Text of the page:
show exhibition

Dates: 29 Jan 2011 - 19 Feb 2011

1Cobus van Bosch (1962 - )

Johans Borman Fine Art Gallery

Address: In-Fin-Art Building, Upper Buitengracht Street, Cape Town.

Description: This series of paintings is part of an ongoing project aimed at the recognition of “forgotten” and lesser-known, but important, historical figures and episodes in the southern African socio-political past.

The images form a series of painted portraits of some of the prominent captains and leaders of the Griqua, the Orlam groups such as the original Afrikaners, and other mixed race and Nama groups of the 18th, 19th and early 20th centuries. It includes the renowned freedom fighter, Hendrik Witbooi, the Griqua leaders; Nicolaas Waterboer, Adam Kok III and AAS le Fleur, as well as the last Afrikaner captain, Jan Jonker Afrikaner.

The arrival of European settlers in the mid 1600’s at the Cape led to the birth and formation of people and groups of mixed racial and cultural origin. The ancestors of these people were a mixture of Europeans, slaves from other parts of the world and the Khoisan and Nguni groups of southern Africa.

During the 18th century many of these people, then known as “bastards” or “Afrikaners”, formed groups and, to escape colonial rule, trekked into the African interior, mainly the Northern Cape and further north, as well as other parts of southern Africa. Amongst the livestock farmers who were the main component of such groups were also adventurers, outcasts of society, fugitive criminals, army and navy deserters and, of course, runaway slaves. The best known of these groups is the Griqua, initially known as “bastards” but who changed their name to the Khoi word Griqua in the early 19th century.

Other groups from the Cape, of whom many had strong Khoi roots, moved to the interior and settled in the Northern Cape and the south of what is now known as Namibia. Also known as Orlams, they played a prominent and often dominant role in these territories for many years.

These groups led a rough pioneering lifestyle, and while the Cape colonial authorities were waging war against the Xhosa in the Eastern Cape, prominent groups such as the Orlam Afrikaners and Griqua governed large territories in South Africa and Namibia. But it was the colonizing of Namibia (by Germany), the discovery of diamonds in Griqua and Nama territories, and land-hungry white farmers from the Cape Colony that led to the suppression and weakening of the Griqua, Orlam and Nama groups. Most of these groups still exist today but are largely stripped of political and economic power.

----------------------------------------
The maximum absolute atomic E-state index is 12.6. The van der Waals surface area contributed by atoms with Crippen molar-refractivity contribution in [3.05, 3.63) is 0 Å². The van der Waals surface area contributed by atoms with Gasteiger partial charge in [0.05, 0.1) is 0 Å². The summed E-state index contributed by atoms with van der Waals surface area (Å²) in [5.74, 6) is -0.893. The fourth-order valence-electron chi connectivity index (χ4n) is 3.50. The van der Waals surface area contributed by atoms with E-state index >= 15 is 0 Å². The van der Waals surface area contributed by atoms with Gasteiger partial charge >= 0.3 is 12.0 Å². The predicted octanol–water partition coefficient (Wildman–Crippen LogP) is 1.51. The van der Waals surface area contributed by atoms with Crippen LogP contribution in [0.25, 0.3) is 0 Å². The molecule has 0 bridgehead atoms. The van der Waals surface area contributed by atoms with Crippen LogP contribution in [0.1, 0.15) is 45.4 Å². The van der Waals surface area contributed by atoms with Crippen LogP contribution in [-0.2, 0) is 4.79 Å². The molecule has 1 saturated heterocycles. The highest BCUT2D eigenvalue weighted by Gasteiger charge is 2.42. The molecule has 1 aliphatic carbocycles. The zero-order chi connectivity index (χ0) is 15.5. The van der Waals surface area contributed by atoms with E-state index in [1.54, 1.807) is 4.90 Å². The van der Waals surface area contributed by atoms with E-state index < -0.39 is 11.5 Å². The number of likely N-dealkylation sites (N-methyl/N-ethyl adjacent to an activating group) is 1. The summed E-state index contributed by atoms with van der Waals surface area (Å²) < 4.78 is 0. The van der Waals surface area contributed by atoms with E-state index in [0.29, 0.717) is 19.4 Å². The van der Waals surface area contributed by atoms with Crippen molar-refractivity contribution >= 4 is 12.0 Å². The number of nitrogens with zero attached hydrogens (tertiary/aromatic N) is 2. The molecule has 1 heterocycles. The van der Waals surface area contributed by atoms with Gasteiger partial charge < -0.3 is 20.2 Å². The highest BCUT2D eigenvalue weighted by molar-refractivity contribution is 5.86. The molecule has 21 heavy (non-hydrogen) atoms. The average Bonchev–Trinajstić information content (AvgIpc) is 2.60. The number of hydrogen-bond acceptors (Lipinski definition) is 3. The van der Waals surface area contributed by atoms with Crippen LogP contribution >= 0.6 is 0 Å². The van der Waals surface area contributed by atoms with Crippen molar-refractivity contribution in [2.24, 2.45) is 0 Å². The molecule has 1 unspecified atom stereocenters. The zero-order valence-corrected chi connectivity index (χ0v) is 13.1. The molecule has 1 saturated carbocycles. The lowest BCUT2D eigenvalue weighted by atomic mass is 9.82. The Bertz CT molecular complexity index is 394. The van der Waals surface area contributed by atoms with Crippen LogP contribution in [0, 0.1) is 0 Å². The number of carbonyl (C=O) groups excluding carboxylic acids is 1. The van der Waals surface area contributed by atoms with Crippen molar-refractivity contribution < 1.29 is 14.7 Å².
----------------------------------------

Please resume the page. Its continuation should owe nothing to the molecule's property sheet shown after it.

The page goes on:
Based on often rare, monotone photographic documentation from libraries and other archives, these portraits are in the format of large, full-colour close-ups of the faces of Nama, Orlam and Griqua leaders, generally known as “captains”. Their fearless and defiant gazes enforce their statuses as respected and often feared leaders, their weather-beaten faces echoing the rough and “untamed” semi-desert territories over which they ruled for so many years.

Although many of these leaders and their people are today part of the history of Namibia, rather than that of South Africa, many founding leaders and later captains of well known groups such as the Afrikaners, Witboois, Lamberts and the Rehoboth Basters of Namibia were born in South Africa (Cape, Boland and Karoo). These leaders and their followers were practically exiles who moved out of the Cape Colony in search of greater freedom. But in time German colonialism, and later South African rule, caught up with them, and their struggle and war against oppression was in opposition to similar enemies as those of their comrades in South Africa.

The prominent role played by many of the “bastard” tribes in the early modern history of southern Africa always was, and still is, inadequately reflected upon in the official written and visual narratives of our past. These portraits serve not only as works of art in their own right, but also as a contribution to a more representative historical documentation of the southern African past.